Do’s and Don’ts Do Don’t Speak Up Talk about concerns Offer help and support Don’t be judgmental Take Care of Yourself Have people around for support Stay safe Don’t neglect your needs Avoid Self Blame Encourage treatment options Can’t force change You can’t control your loved one’s decisions Let the person accept responsibility for their actions Punish, threaten or preach Make excuses or cover up their mistakes Take over the responsibility Take drugs with the addict Blame yourself for their behavior
Myths about Addiction Myth #1 • Overcoming addiction is a matter of willpower • Addiction is a disease and not curable • Addicts must hit an all-time low before being able to recover • Forcible treatment will never work • Treatments didn’t work the first time so they won’t work the second time Myth #2 Myth #3 Myth #4 Myth #5
Help is available for those seeking it – Treatment depends on the severity of the case and what drugs/substances have been used/abused
Treatment Options • Treatment facilities • Inpatient / outpatient programs • Support groups • Family • Counseling • Medication • Not a cure but a stabilizer • Psychotherapy
Local Treatment Facilities • SLCC Health and Wellness Center • Redwood Campus Student Center 957-4646 • South City Campus 957-4659 • University of Utah Neuropsychiatric Inst Recovery(801) 587-3235(801) 581-6228 • Narcotics anonymous 1-800-622-HELP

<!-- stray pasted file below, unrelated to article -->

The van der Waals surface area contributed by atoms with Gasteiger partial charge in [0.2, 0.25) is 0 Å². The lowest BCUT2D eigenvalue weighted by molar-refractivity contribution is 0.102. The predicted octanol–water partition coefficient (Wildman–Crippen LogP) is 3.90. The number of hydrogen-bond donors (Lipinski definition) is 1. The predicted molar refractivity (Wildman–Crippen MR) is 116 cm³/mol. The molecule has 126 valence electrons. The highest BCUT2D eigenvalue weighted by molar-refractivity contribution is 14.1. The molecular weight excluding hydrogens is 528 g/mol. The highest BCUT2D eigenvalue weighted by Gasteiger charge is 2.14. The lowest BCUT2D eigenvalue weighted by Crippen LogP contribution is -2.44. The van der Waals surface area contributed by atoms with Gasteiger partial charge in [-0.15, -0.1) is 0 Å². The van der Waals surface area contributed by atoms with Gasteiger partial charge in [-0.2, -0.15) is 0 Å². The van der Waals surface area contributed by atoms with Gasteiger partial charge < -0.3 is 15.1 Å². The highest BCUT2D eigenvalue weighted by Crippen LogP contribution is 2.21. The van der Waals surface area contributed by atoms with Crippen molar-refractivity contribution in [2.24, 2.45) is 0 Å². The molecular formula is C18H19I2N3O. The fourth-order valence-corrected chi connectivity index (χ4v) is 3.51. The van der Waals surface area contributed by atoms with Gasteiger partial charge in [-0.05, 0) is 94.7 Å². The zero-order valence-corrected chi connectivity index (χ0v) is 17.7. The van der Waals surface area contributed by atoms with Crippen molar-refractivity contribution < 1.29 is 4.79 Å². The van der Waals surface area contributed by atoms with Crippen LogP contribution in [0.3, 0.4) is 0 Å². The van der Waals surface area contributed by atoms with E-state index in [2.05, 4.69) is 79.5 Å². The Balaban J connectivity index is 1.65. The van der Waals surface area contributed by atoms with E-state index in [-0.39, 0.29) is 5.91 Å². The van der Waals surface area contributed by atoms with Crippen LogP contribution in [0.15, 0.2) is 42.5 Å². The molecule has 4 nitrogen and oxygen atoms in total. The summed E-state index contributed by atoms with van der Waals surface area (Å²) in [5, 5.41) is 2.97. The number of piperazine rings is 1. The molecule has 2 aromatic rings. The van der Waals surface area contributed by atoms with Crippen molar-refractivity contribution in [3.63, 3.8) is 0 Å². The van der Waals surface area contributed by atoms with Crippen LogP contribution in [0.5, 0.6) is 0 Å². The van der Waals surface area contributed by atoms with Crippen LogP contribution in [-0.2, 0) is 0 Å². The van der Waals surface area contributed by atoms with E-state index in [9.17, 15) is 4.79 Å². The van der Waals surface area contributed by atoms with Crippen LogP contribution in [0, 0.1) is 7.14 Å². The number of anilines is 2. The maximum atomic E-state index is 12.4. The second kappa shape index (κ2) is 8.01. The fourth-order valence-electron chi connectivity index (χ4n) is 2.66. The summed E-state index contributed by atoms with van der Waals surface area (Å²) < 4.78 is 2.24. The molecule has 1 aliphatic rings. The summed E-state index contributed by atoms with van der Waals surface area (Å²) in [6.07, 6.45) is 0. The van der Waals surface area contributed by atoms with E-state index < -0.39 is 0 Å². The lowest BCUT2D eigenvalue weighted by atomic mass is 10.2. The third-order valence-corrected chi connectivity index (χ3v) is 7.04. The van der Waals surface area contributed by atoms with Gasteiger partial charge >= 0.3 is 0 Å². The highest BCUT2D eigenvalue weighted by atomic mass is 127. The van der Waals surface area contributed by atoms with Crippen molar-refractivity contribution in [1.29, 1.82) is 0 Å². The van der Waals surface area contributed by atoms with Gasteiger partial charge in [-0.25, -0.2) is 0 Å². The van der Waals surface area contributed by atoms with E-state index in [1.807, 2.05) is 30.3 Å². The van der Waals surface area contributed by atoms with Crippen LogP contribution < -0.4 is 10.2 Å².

Tips for Recovery • Make friends and family aware of your decision to stop using drugs • Ask family/friends to be available when you need them • Only attend events you know will be drug or alcohol free • Make a plan – what will you do if you find yourself in a place with drugs / alcohol? • Remind yourself that you are not a bad person because you have an addiction
Interesting Statistics • Over six million children in America live with at least one parent who has a drug addiction. • Since 1980, the number of deaths related to drug overdoses has risen over 540 percent. • Each year, drug abuse and drug addiction cost employers over 122 billion dollar in lost productivity time and another 15 billion dollars in health insurance costs. • A significant percentage of young people report having been introduced to one type of drug or another on a regular basis by the age of 13. Nearly fifty percent of those children will try drugs by that age, and 20 percent will become addicted before graduating from high school.
Recommended Reading Material • “Chasing the High” by Kyle Keegan and Howard B. Moss M.D. • Help Guide: www.helpguide.org • Health Magazine: www.time.com • “The Basketball Diaries” byJim Carroll • “Junkie/Junky” by William S. Burroughs